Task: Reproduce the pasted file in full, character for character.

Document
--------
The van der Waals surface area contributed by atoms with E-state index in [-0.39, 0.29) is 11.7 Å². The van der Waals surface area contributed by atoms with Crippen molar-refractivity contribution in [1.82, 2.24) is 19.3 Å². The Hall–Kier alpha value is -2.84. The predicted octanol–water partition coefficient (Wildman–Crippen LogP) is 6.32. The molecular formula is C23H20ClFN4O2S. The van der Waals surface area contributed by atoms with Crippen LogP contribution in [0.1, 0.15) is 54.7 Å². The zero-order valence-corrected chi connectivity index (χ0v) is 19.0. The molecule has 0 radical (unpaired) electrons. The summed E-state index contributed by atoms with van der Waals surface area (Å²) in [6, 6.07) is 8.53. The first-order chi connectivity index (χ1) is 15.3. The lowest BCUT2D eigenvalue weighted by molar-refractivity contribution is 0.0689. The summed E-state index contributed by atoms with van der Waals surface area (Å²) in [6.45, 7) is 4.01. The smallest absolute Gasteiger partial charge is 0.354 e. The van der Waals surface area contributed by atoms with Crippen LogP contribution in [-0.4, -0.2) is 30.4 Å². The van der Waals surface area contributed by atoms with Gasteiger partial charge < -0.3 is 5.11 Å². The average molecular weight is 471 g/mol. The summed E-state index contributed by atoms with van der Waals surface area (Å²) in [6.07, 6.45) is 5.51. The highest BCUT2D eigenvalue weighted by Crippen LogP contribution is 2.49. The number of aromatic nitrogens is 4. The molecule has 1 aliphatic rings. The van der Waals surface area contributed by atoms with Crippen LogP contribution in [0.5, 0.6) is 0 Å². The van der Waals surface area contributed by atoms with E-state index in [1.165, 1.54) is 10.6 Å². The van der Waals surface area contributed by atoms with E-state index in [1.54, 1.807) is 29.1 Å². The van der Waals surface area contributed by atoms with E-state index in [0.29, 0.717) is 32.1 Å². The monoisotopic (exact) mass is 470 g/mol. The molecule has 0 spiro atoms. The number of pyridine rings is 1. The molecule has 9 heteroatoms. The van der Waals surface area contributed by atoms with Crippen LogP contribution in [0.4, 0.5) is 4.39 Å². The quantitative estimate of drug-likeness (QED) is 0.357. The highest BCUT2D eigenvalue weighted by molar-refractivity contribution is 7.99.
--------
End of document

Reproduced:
The van der Waals surface area contributed by atoms with E-state index in [-0.39, 0.29) is 11.7 Å². The van der Waals surface area contributed by atoms with Crippen molar-refractivity contribution in [1.82, 2.24) is 19.3 Å². The Hall–Kier alpha value is -2.84. The predicted octanol–water partition coefficient (Wildman–Crippen LogP) is 6.32. The molecular formula is C23H20ClFN4O2S. The van der Waals surface area contributed by atoms with Crippen LogP contribution in [0.1, 0.15) is 54.7 Å². The zero-order valence-corrected chi connectivity index (χ0v) is 19.0. The molecule has 0 radical (unpaired) electrons. The summed E-state index contributed by atoms with van der Waals surface area (Å²) in [6, 6.07) is 8.53. The first-order chi connectivity index (χ1) is 15.3. The lowest BCUT2D eigenvalue weighted by molar-refractivity contribution is 0.0689. The summed E-state index contributed by atoms with van der Waals surface area (Å²) in [6.45, 7) is 4.01. The smallest absolute Gasteiger partial charge is 0.354 e. The van der Waals surface area contributed by atoms with Crippen LogP contribution in [-0.4, -0.2) is 30.4 Å². The van der Waals surface area contributed by atoms with Gasteiger partial charge < -0.3 is 5.11 Å². The average molecular weight is 471 g/mol. The summed E-state index contributed by atoms with van der Waals surface area (Å²) in [6.07, 6.45) is 5.51. The highest BCUT2D eigenvalue weighted by Crippen LogP contribution is 2.49. The number of aromatic nitrogens is 4. The molecule has 1 aliphatic rings. The van der Waals surface area contributed by atoms with Crippen LogP contribution in [0.5, 0.6) is 0 Å². The van der Waals surface area contributed by atoms with E-state index in [1.165, 1.54) is 10.6 Å². The van der Waals surface area contributed by atoms with E-state index in [1.54, 1.807) is 29.1 Å². The van der Waals surface area contributed by atoms with E-state index in [0.29, 0.717) is 32.1 Å². The monoisotopic (exact) mass is 470 g/mol. The molecule has 0 spiro atoms. The number of pyridine rings is 1. The molecule has 9 heteroatoms. The van der Waals surface area contributed by atoms with Crippen LogP contribution in [0.4, 0.5) is 4.39 Å². The quantitative estimate of drug-likeness (QED) is 0.357. The highest BCUT2D eigenvalue weighted by molar-refractivity contribution is 7.99.